Russian Troops Take Over Chernobyl Nuclear Plant in Ukraine

According to an aide to the Ukrainian office of the president, Russian troops have taken control of Chernobyl’s abandoned nuclear power plant, following fierce fighting near the exclusion zone around the nuclear plant.

According to Mykhailo Podolyak, an assistant to Ukrainian President Volodymyr Zelensky, Ukrainian troops engaged in combat with Russian forces.

Russian forces entered the area from Belarus and took control of the now inoperable power plant.

According to Russian officials, the attack was part of a larger Russian invasion of Ukraine, which is the largest such invasion of a European country since World War II.

As of Thursday, Russian forces claimed to have damaged more than 70 military installations and 11 airfields (Feb. 24). Russia’s advance has apparently resulted in the takeover of Antonov International Airport, which is located on the suburbs of Ukraine’s capital, Kyiv.

More on the Chernobyl Power Plant

Podolyak was quoted by Reuters as saying it is difficult to assert the Chernobyl nuclear power station is secure, following a completely futile attack by the Russians.

“This is one of the most significant threats facing Europe today,” said the report’s author.

Since the catastrophic meltdown of Ukraine’s Chernobyl nuclear power plant in 1986, vast sections of the Chernobyl restricted zone have been blocked off to the public as one of the world’s most hazardous locations, according to the World Health Organization.

It was in that year that two massive explosions at the facility blasted off the reactor’s 2,000-ton cap (1,800 metric tons), spreading radioactive fallout across a 1,000-square-mile (2,600-square-kilometer) area, causing it to be closed for several months.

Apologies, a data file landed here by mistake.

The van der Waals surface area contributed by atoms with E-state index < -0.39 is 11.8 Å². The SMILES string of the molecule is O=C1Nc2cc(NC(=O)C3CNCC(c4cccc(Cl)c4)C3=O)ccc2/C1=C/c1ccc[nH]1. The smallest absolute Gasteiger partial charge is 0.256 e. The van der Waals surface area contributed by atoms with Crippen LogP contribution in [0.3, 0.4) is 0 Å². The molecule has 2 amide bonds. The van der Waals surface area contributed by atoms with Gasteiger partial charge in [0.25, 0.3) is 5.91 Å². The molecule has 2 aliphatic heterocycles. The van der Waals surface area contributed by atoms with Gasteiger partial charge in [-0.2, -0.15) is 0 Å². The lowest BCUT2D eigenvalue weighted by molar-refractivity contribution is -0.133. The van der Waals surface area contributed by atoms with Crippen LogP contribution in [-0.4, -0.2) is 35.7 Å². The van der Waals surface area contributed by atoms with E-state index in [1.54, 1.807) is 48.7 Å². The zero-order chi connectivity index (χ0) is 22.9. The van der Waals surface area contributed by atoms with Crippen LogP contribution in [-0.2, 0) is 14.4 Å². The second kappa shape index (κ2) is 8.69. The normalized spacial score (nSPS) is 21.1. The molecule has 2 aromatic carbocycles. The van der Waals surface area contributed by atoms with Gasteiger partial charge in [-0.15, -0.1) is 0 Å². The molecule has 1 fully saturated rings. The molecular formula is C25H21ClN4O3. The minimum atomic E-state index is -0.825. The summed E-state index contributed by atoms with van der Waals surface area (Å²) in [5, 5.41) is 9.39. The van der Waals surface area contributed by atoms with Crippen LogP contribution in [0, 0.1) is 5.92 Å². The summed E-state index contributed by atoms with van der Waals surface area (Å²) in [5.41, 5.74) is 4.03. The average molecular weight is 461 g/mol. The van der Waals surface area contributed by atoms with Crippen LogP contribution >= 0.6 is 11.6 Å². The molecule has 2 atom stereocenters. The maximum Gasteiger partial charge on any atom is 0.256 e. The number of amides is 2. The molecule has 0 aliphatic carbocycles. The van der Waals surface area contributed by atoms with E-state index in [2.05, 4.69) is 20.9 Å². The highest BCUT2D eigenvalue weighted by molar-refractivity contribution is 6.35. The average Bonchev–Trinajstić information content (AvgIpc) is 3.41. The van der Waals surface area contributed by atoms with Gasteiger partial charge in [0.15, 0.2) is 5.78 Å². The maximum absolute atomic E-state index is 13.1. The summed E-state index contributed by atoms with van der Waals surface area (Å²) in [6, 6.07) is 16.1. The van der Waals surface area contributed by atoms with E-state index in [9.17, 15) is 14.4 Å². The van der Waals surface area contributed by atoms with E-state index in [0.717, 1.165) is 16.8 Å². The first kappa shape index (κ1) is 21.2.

Humans were unable to live in the area for another 24,000 years after it was declared uninhabitable. The Russian occupying forces are attempting to wrest control of the Chernobyl nuclear power plant from the Ukrainian government.

On Thursday morning, Zelensky posted on Twitter, “Our defenders are offering their lives so the catastrophe of 1986 would not be repeated.” This is an act of aggression against the entire European mainland.

A consultant to the Ukrainian interior ministry expressed concern that fighting near the power plant could result in the disruption of nuclear waste and the spread of dangerous radioactive substances throughout Europe.

More Details on the Story

According to Anton Gerashchenko, an expert and former minister at the Ukrainian Ministry of Internal Affairs, “the National Guardsmen who defend the collectors of hazardous nuclear radioactive waste are putting up a valiant struggle.”

“If the nuclear waste storage site is destroyed as a consequence of the occupiers’ artillery strikes, radioactive dust might spread across the territory of Ukraine, Belarus, and the EU  countries!”

A total of approximately 7,500 additional Russian soldiers were positioned in the enclosure between December 2021 and February 2022.

The exclusion zone is located near Ukraine’s northern boundary with Russia’s ally, Belarus; it is the most direct route between that country and the Ukrainian capital.